£120 for the second offence, then doubling for each further offence up to a maximum of £960. 

‘In particular, more must be done to make the up to date regulations themselves (not only guidance) clearly accessible online, particularly as the law has changed, on average, once a week.

‘It ought to be straightforward for a member of the public to find out what the current criminal law is, nationally and in their local area, without having to trawl through multiple sets of confusingly named regulations.’

Committee chairwoman Harriet Harman said: ‘Confusion over what is law and what is merely guidance has left citizens open to disproportionate and unequal levels of punishment for breaking the rules, and unfortunately, it seems that once again, this is overtly affecting BAME individuals.

‘The Government must learn from these mistakes to ensure that any additional lockdowns do not unfairly impact specific groups.’

The committee also expressed concern about the extent of the use of Do Not Attempt Cardiopulmonary Resuscitation (DNACPR) notices in care homes during the pandemic, warning that their blanket use would be unlawful.

It urged the Department of Health to take a ‘more proportionate approach’ when it came to issuing guidance on visiting care homes, and called on ministers to ensure homes were not imposing blanket bans on visitors.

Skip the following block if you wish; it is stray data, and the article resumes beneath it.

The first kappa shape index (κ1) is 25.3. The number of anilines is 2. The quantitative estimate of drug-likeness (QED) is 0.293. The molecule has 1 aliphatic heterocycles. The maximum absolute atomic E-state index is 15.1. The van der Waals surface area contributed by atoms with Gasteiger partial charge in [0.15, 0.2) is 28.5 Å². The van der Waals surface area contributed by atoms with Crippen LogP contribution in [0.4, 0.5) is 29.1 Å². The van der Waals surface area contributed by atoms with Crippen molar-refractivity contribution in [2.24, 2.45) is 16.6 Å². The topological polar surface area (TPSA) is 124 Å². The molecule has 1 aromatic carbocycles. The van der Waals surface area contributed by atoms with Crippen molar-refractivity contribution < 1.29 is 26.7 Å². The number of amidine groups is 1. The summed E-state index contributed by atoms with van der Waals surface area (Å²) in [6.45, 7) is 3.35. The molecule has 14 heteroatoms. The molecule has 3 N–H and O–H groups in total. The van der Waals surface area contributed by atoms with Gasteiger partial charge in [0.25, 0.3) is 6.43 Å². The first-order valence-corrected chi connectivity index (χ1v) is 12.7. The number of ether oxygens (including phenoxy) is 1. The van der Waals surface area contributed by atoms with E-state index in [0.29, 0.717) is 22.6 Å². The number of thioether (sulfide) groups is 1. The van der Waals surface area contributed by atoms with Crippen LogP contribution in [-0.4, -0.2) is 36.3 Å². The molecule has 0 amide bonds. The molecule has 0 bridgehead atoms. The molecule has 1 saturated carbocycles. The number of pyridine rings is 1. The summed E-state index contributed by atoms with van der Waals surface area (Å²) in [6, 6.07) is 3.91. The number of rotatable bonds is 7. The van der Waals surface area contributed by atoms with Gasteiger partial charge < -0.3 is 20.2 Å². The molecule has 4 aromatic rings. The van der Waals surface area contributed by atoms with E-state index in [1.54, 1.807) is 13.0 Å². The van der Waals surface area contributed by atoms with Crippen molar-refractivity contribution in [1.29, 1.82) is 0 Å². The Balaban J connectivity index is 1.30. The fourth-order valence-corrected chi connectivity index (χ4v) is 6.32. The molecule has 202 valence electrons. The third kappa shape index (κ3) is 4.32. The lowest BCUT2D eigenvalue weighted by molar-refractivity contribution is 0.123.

‘Restrictions on visiting rights must only be implemented on the basis of an individualised risk assessment and such risk assessment must take into account the risks to the person’s emotional wellbeing and mental health of not having visits,’ it said.

The committee said ministers should organise ‘a quick, interim review’ into deaths from coronavirus to ensure key lessons were learned in advance of any second peak in the autumn and winter.

A Government spokesperson said they had worked closely with the police throughout the pandemic, and officers had enforced regulations only as a last resort.

They added: ‘Both Houses (of Parliament) have opportunities to scrutinise and debate all regulations, which must be approved by both Houses within 28 days to remain in force. This is the same way all lockdown regulations have been made and none have been voted down.’

Read more at DailyMail.co.uk